The Honorable Peggy Hora, international expert on Drug Treatment Courts, including DWI (Driving While Impaired/Intoxicated) Courts, discusses what DWI Courts are and why they are needed to reduce impaired driving by substance-addicted individuals.
Impaired driving kills. The answer to ending impaired driving is: Stop drinking and driving. While a simple statement, the solution is far from effortless. Because a broad spectrum of individuals are arrested for DWI, different responses are required. In the United States, two-thirds of those arrested will not repeat the crime of impaired driving. The arrest and conviction are sufficient wake-up calls. However, some individuals are addicted to alcohol or other drugs, and the traditional approaches do not work. They continue to drink, then drive, to be arrested and convicted. It becomes an unending cycle, as jail or prison does not change their behavior. For this specific group of offenders, a different approach is needed. That different approach is a DWI Court.
Format of a DWI Court
DWI Courts are different from traditional courts. Based on the Drug Court model, DWI Courts hold repeat DWI offenders accountable and get them to become law abiding citizens by using long-term treatment and intensive supervision. In other words, DWI Courts go after the root cause, the addiction, by providing a comprehensive approach.
DWI Courts are team-oriented, with a Judge as the leader of the team. Also represented on the team are:
- Defense counsel
- Treatment provider
- Court Coordinator
- Probation officer, and
- Law enforcement officer.
Using treatment to address the why, the court uses its authority to help ensure that the person follows through by attending all treatment sessions, providing frequent and random samples for alcohol and drug testing, meeting with the judge on a regular basis, and following through with any other court orders specific to the individual (attending school, looking for a job, etc). Everyone on the team is focused on making sure the offender complies with the court’s requirements.
If an offender fails to comply, there are swift and certain consequences that increase in severity if the defendant continues to fail. And, if a person is doing everything correctly, and following the court’s orders – there are incentives or positive responses, including applause, praise, or even small gift cards. The importance of positive responses should not be underestimated, because over the long-term they are more effective in changing a person’s behavior than using negative-only responses.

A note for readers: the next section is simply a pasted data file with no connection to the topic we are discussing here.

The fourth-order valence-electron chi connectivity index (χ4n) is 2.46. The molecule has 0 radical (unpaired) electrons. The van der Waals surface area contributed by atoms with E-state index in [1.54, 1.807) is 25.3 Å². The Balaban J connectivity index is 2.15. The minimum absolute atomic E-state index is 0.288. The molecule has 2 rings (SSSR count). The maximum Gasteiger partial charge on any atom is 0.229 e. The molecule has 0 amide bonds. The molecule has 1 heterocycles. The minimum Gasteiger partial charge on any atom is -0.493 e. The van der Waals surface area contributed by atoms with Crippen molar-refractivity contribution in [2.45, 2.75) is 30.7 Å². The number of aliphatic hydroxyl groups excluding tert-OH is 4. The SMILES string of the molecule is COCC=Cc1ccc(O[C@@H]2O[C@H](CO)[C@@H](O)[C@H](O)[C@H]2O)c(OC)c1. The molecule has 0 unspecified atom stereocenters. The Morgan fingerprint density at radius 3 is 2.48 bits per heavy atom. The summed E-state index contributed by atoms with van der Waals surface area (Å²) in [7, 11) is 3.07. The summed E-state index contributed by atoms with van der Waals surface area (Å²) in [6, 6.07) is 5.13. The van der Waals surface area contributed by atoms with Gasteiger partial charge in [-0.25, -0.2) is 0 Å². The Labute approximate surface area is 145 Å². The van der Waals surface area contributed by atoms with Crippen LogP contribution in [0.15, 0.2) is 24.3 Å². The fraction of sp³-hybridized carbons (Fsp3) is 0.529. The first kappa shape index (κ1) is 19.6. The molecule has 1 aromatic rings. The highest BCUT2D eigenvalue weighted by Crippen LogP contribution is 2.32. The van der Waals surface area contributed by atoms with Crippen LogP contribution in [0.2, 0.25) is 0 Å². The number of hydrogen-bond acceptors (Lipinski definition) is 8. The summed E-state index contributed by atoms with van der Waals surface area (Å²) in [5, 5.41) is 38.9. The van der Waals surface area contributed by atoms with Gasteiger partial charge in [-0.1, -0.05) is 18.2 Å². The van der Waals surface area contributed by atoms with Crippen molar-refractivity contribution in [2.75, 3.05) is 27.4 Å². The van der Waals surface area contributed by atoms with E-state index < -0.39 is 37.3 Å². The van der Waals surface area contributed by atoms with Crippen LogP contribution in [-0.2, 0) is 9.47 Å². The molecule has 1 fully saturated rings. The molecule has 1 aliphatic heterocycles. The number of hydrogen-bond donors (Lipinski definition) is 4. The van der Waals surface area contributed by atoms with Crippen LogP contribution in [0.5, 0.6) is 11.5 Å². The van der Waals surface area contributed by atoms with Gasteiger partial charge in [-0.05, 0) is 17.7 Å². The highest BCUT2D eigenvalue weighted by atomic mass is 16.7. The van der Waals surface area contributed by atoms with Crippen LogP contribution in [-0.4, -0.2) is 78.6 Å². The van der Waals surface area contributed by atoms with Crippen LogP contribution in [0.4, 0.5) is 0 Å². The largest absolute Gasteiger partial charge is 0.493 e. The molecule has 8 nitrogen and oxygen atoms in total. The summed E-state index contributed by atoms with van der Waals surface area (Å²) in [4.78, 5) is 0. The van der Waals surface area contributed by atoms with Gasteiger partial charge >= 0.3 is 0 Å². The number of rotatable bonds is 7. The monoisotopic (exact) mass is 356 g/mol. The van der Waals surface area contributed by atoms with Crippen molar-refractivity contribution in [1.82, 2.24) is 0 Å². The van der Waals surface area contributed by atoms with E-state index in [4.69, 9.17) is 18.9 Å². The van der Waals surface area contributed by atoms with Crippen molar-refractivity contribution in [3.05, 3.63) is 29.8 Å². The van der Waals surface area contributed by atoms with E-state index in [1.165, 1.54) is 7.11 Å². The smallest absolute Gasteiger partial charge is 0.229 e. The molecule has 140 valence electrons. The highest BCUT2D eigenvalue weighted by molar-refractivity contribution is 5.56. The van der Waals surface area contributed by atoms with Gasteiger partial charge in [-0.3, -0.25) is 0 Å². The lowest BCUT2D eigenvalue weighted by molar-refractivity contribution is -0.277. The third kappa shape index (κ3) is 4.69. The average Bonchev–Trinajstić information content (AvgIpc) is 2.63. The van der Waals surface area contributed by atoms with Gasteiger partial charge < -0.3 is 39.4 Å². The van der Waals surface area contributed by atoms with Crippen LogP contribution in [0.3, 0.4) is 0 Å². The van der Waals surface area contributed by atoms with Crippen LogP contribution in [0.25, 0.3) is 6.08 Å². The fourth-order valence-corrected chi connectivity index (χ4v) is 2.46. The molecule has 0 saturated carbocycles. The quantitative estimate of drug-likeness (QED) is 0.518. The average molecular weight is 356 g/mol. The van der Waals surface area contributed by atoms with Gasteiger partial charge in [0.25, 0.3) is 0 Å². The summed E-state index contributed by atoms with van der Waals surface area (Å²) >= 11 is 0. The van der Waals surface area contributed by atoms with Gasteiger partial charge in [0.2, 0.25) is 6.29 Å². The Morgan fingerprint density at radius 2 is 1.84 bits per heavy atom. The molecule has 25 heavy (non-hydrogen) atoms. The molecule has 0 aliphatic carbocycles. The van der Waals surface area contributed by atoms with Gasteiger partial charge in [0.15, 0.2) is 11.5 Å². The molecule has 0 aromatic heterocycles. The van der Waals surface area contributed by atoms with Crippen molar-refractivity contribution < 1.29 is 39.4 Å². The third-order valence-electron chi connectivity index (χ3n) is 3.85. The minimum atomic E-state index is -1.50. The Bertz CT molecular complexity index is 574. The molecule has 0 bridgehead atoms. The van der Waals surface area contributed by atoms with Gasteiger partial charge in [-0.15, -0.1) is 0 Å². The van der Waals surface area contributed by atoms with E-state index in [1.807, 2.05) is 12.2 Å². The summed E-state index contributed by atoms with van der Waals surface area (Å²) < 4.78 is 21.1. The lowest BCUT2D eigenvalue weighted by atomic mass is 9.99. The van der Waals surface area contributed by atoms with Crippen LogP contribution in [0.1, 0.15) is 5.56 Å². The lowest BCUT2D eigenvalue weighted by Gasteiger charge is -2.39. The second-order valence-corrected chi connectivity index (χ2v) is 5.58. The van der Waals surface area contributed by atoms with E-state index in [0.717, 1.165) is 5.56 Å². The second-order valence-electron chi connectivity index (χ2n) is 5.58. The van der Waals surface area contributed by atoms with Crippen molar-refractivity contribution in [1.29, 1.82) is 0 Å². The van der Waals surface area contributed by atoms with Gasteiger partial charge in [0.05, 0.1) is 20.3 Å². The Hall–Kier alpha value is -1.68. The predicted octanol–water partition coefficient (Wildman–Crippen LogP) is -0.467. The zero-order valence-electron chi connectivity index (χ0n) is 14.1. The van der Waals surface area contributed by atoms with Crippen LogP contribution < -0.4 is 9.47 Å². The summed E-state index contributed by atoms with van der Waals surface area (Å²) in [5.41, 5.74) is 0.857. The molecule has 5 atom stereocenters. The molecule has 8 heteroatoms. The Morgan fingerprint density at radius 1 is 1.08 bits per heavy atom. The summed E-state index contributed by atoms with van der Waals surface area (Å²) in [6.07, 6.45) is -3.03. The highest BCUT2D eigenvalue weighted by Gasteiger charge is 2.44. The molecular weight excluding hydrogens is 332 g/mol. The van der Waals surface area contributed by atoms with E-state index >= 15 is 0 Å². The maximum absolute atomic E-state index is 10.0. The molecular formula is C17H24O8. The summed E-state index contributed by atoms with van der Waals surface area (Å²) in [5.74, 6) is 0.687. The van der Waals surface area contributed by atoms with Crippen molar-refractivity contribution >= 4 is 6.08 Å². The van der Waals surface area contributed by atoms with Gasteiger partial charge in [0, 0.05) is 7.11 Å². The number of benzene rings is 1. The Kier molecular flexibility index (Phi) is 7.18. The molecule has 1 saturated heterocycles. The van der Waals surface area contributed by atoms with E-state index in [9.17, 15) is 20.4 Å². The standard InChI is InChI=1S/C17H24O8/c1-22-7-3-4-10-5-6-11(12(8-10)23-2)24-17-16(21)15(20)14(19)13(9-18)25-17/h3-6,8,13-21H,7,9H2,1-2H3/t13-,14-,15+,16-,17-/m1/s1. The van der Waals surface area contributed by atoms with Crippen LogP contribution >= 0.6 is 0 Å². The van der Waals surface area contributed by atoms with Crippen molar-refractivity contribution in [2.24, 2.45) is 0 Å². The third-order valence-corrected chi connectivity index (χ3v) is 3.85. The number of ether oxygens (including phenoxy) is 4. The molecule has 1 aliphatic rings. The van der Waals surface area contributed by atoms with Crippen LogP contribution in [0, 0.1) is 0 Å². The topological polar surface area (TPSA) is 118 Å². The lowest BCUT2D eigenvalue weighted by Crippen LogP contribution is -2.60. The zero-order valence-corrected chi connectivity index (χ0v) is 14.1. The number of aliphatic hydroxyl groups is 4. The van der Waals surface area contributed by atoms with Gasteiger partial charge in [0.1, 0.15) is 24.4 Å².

Change is Hard
During this episode the Traffic Safety Guy also discusses the difficulties of changing a particular behavior. Most people forget that change is hard. It takes focus and continued effort to change a past habit. Many people make New Year’s resolutions, but very few are successful in the endeavor. Others no longer bother to make a resolution because of past failures. Now, add in an addiction to a chemical substance, especially one as socially acceptable as alcohol, and a behavioral change becomes even more difficult. But with a team of supporters holding a person accountable and always recognizing the positive efforts, change is possible.
DWI Courts are changing individuals—one person at a time—for a lifetime. And that is change worth understanding and supporting.
Have you seen a DWI Court? What did you think?
- National Center for DWI Courts (NCDC)
- National Association for Drug Court Professionals (NADCP)
- Global Centre for Drug Treatment Courts
- Map to Locate Drug/DWI Courts
- 10 Guiding Principles of DWI Courts
- NTSB Report: Reaching Zero: Actions to Eliminate Alcohol-Impaired Driving
Mike Brown is the Chief of the Impaired Driving and Occupant Protection Division at the National Highway Traffic Safety Administration (NHTSA) and a former Commissioner of the California Highway Patrol. In his current position, he is responsible for coordinating the United State’s policy and programs concerning impaired driving prevention activities and strategies to improve occupant protection. During this episode we discuss why December is an important month to remind everyone to not drink and drive and what is being done to prevent impaired driving across the country.
In many parts of the world, the month of December is a time to celebrate the holiday season; between Hanukkah, Christmas, Boxing Day, Kwanzaa, and New Year’s Eve, it is a virtual cornucopia of festivities. For some people, these festivities mean celebrating with family and friends, which at times includes alcohol—and that is when it can get deadly.
December is National Impaired Driving Prevention Month
On November 29th, President Obama declared December 2013 to be National Impaired Driving Prevention Month. NHTSA will be extremely active in December working with its partners everywhere, promoting the messages of ‘Buzzed Driving is Drunk Driving’ and ‘Drive Sober or Get Pulled Over.’